Managing Low Back Pain

About Lower Back Pain

Eighty percent of adults will experience significant low back pain sometime during their lifetime. Low back pain usually involves muscle spasm of the supportive muscles along the spine. Also, pain numbness and tingling in the buttocks or lower extremity can be related to the back. There are multiple causes of low back pain (see below). Prevention of low back pain, as well as knowing self-care options for acute low back pain, are important, as symptoms can recur on more than one occasion.

Common causes of lower back pain

  • Muscle strain. The muscles of the low back provide the strength and mobility for all activities of daily living. Strains occur when a muscle is overworked or weak.
  • Ligament sprain. Ligaments connect the spiral vertebra and provide stability for the low back. They can be injured with a sudden, forceful movement or prolonged stress.
  • Poor posture. Poor postural alignment (such as slouching in front of the TV or sitting hunched over a desk) creates muscular fatigue, joint compression, and stressed the discs that cushion your vertebrae. Years of abuse can cause muscular imbalances such as tightness and weakness, which also cause pain.
  • Age."Wear and tear" and inherited factors may cause degenerative changes in the discs (called degenerative joint disease). Normal aging causes decreased bone density, strength, and elasticity of muscles and ligaments. These effects can be minimized by regular exercise, proper lifting and moving techniques, proper nutrition and body composition, and avoidance of smoking.
  • Disc buldge. Also known as herniation, can cause pressure on a nerve, which can radiate pain down the leg. This generally responds well to a strengthening and stretching program and rarely requires surgery.
  • Other causes of low back pain include bladder/kidney infection, endometriosis, cancer, or ovarian problems.

Self-care treatment

  • Rest. Rest from any aggravating activity. Avoid prolonged sitting, driving, bending, heavy lifting and twisting.
  • Ice. Ice applied to the low back for 15 minutes every 1-2 hours is helpful in reducing pain and spasm. Avoid using heat for the first 48 hours of an acute injury.
  • NSAIDs. Your doctor may prescribe anti-inflammatory medication such as aspirin, advil, aleve, ibuprofen or naproxen sodium.
  • Early exercise. Gentle exercise for mobility and stretching (especially the muscles of the legs and back) can help decrease the severity, duration and recurrence of low back pain. Try the suggested exercises below. Do not perform exercises that increase your pain.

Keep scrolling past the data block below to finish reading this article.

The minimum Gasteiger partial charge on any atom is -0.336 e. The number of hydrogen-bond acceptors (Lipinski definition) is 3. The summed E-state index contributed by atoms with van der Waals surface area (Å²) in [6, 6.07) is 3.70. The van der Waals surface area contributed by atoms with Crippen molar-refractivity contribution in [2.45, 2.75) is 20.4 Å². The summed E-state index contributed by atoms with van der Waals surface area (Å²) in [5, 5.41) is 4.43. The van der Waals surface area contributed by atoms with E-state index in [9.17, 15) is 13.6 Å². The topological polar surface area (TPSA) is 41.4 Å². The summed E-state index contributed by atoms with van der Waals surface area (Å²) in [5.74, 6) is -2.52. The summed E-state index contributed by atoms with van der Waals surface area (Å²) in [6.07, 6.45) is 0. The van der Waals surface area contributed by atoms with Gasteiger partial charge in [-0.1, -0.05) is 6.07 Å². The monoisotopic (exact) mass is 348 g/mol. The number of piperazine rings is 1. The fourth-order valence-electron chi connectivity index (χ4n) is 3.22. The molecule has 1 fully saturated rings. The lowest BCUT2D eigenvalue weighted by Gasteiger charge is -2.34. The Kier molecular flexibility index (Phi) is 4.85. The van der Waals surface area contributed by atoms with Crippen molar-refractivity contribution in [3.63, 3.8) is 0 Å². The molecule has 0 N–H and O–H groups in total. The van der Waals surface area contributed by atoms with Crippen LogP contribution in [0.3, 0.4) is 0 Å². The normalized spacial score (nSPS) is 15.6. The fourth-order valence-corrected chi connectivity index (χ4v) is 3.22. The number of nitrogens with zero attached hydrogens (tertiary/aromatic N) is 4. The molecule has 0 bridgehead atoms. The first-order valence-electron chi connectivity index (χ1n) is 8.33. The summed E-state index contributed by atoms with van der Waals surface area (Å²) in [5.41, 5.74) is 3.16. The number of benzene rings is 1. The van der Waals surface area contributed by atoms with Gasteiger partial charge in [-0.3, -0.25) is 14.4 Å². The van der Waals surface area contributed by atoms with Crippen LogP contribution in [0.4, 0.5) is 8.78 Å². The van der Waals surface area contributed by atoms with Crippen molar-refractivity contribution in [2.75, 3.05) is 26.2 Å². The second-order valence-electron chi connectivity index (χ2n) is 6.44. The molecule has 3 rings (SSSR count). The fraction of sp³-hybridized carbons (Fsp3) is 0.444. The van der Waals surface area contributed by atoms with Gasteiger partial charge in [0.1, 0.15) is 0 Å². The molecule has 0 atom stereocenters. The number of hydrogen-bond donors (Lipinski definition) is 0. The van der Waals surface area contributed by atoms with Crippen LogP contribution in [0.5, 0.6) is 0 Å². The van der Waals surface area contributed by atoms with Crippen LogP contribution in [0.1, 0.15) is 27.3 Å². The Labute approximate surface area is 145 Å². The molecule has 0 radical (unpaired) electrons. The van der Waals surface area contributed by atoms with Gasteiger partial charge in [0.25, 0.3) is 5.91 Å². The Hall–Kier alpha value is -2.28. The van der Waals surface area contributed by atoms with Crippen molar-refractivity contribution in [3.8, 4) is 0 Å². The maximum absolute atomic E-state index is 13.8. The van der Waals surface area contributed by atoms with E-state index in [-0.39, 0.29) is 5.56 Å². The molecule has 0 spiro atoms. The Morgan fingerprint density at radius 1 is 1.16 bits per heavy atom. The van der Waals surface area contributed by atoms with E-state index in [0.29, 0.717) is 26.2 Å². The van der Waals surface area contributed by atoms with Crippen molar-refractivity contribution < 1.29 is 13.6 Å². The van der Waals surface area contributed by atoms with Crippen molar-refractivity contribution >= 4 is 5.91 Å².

• Positioning. Modifying your sleeping position can help ease strain to your low back. Make sure your bed is firm enough to give you adequate support, and use a small pillow for your head. If you sleep on your back, try putting a pillow under your knees. Or if you prefer to sleep sidelying, put a pillow between your knees and a folded towel under your waistline.
  • When to seek professional help. See your health care provider if you have the following: significant pain that persists beyond a week, unexplained fever, unexplained weight loss, redness or swelling on the back or spine, pain/numbness/tingling that travels down the leg(s) below the knee, leg weakness, bowel or bladder problems, or back pain due to a severe blow or fall.

Prevention of lower back pain

  • Once the severity of pain has decreased, a rehabilitation program to strengthen your hip, abdominal and back muscles can help prevent future occurences. Perform the exercise below daily.
  • Posture! Posture! Posture! The goal is neutral spine, not slumped or over-arched.
  • Learn proper-lifting and body mechanics.

Basic exercises for the lower back


Lying on floor, pull thigh towards your chest to about 90 degrees. Straighten your knee until a stretch is felt in back of thigh. Hold 1 minute. Repeat with opposite leg.

Hip Flexors

Lying on your back, pull one knee to the chest to keep the back flat. Allow the opposite thigh to drop over the edge of the bed. Do not allow the thigh to move away from the midline or rotate. Hold 30 seconds. Repeat 2 times each leg.

Simple Knee to Chest

Pull knee to chest until a comfortable stretch is felt in hip and lower back. Hold 15 seconds. Repeat with opposite leg. Repeat 5-10 times each leg.

Prop Up on Elbows

On firm surface, lying on your stomach, prop up on your elbows. Keep pelvis, hips and legs relaxed. If propping on elbows is painful, try only lying on stomach or with a pillow under your abdomen. Hold 30 seconds. Repeat 3-5 times.

Pelvic Tilt

Flatten back by tightening stomach and buttock muscles. Hold 10 seconds. Repeat 10 times.

Tail Wag

On all fours with back maintained in neutral position, gently move hips toward rib cage to side bend trunk. Hold briefly, then alternate and do other side. Repeat 10-15 times.

Cat and Camel

On all fours, assume a "hump" back position by arching the back up. Hold briefly and then slowly lower the back into a sagging position. Repeat 10-15 times.

Lumbar Position

Slowly rock knees from side to side in a pain free range of motion. Allow back to rotate slightly. Repeat 10-15 times.

Stretching illustrations used with permission from Visual Health Information (VHI). Copyright, VHI, 1999 / 1-800-356-0709.